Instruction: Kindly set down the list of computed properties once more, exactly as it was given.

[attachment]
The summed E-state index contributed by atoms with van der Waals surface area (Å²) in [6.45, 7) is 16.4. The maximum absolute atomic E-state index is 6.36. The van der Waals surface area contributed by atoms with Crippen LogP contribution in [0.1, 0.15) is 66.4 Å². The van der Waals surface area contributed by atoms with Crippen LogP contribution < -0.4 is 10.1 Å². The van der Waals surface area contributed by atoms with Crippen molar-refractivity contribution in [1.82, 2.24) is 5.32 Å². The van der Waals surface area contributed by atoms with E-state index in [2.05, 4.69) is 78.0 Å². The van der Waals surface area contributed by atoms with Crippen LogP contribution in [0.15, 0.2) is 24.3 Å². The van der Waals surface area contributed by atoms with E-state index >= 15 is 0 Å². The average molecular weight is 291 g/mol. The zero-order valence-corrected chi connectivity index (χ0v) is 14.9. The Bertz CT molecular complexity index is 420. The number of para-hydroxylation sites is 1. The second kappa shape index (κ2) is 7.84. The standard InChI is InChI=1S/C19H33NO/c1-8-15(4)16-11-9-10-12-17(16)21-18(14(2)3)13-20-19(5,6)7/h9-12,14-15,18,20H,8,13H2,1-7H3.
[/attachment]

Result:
The summed E-state index contributed by atoms with van der Waals surface area (Å²) in [6.45, 7) is 16.4. The maximum absolute atomic E-state index is 6.36. The van der Waals surface area contributed by atoms with Crippen LogP contribution in [0.1, 0.15) is 66.4 Å². The van der Waals surface area contributed by atoms with Crippen LogP contribution < -0.4 is 10.1 Å². The van der Waals surface area contributed by atoms with Crippen molar-refractivity contribution in [1.82, 2.24) is 5.32 Å². The van der Waals surface area contributed by atoms with E-state index in [2.05, 4.69) is 78.0 Å². The van der Waals surface area contributed by atoms with Crippen LogP contribution in [0.15, 0.2) is 24.3 Å². The van der Waals surface area contributed by atoms with E-state index >= 15 is 0 Å². The average molecular weight is 291 g/mol. The zero-order valence-corrected chi connectivity index (χ0v) is 14.9. The Bertz CT molecular complexity index is 420. The number of para-hydroxylation sites is 1. The second kappa shape index (κ2) is 7.84. The standard InChI is InChI=1S/C19H33NO/c1-8-15(4)16-11-9-10-12-17(16)21-18(14(2)3)13-20-19(5,6)7/h9-12,14-15,18,20H,8,13H2,1-7H3.